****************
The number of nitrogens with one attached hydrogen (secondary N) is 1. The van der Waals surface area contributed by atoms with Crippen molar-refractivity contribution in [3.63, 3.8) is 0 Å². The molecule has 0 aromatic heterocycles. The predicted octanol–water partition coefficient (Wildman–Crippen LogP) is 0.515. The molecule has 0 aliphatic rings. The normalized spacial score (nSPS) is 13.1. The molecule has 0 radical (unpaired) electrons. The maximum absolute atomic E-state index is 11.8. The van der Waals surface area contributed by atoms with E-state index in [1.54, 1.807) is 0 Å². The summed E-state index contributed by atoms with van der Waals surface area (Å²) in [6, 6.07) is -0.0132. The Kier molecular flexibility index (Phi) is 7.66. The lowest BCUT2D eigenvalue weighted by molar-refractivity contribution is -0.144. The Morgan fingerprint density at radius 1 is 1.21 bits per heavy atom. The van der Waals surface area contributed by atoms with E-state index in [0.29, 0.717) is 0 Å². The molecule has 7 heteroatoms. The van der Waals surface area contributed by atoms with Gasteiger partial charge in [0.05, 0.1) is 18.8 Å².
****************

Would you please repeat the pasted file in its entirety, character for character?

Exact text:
The number of nitrogens with one attached hydrogen (secondary N) is 1. The van der Waals surface area contributed by atoms with Crippen molar-refractivity contribution in [3.63, 3.8) is 0 Å². The molecule has 0 aromatic heterocycles. The predicted octanol–water partition coefficient (Wildman–Crippen LogP) is 0.515. The molecule has 0 aliphatic rings. The normalized spacial score (nSPS) is 13.1. The molecule has 0 radical (unpaired) electrons. The maximum absolute atomic E-state index is 11.8. The van der Waals surface area contributed by atoms with E-state index in [1.54, 1.807) is 0 Å². The summed E-state index contributed by atoms with van der Waals surface area (Å²) in [6, 6.07) is -0.0132. The Kier molecular flexibility index (Phi) is 7.66. The lowest BCUT2D eigenvalue weighted by molar-refractivity contribution is -0.144. The Morgan fingerprint density at radius 1 is 1.21 bits per heavy atom. The van der Waals surface area contributed by atoms with E-state index in [0.29, 0.717) is 0 Å². The molecule has 7 heteroatoms. The van der Waals surface area contributed by atoms with Gasteiger partial charge in [0.05, 0.1) is 18.8 Å².